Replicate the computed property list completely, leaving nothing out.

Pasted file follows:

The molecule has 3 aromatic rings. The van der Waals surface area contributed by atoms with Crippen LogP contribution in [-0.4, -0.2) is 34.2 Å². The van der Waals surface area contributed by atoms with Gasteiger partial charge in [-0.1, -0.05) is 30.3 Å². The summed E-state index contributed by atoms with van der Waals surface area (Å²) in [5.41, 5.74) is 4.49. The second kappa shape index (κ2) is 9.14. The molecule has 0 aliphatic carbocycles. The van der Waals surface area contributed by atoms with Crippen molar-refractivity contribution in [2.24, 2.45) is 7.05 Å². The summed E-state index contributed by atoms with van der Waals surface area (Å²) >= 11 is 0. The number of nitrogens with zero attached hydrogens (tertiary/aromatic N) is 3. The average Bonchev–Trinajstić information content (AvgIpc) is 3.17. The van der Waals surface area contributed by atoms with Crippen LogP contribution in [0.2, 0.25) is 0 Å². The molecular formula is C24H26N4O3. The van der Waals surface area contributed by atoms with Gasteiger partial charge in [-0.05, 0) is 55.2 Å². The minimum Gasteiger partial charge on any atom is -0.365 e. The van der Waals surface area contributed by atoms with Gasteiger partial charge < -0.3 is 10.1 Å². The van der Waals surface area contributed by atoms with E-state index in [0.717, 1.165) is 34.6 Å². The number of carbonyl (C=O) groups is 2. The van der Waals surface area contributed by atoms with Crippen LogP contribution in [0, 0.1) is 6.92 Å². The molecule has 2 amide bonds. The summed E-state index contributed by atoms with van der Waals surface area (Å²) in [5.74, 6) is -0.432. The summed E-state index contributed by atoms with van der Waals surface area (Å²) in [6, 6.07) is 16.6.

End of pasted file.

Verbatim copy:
The molecule has 3 aromatic rings. The van der Waals surface area contributed by atoms with Crippen LogP contribution in [-0.4, -0.2) is 34.2 Å². The van der Waals surface area contributed by atoms with Gasteiger partial charge in [-0.1, -0.05) is 30.3 Å². The summed E-state index contributed by atoms with van der Waals surface area (Å²) in [5.41, 5.74) is 4.49. The second kappa shape index (κ2) is 9.14. The molecule has 0 aliphatic carbocycles. The van der Waals surface area contributed by atoms with Crippen molar-refractivity contribution in [2.24, 2.45) is 7.05 Å². The summed E-state index contributed by atoms with van der Waals surface area (Å²) >= 11 is 0. The number of nitrogens with zero attached hydrogens (tertiary/aromatic N) is 3. The average Bonchev–Trinajstić information content (AvgIpc) is 3.17. The van der Waals surface area contributed by atoms with Crippen LogP contribution in [0.2, 0.25) is 0 Å². The molecular formula is C24H26N4O3. The van der Waals surface area contributed by atoms with Gasteiger partial charge in [-0.05, 0) is 55.2 Å². The minimum Gasteiger partial charge on any atom is -0.365 e. The van der Waals surface area contributed by atoms with Gasteiger partial charge < -0.3 is 10.1 Å². The van der Waals surface area contributed by atoms with E-state index in [0.717, 1.165) is 34.6 Å². The number of carbonyl (C=O) groups is 2. The van der Waals surface area contributed by atoms with Crippen LogP contribution in [0, 0.1) is 6.92 Å². The molecule has 2 amide bonds. The summed E-state index contributed by atoms with van der Waals surface area (Å²) in [5.74, 6) is -0.432. The summed E-state index contributed by atoms with van der Waals surface area (Å²) in [6, 6.07) is 16.6.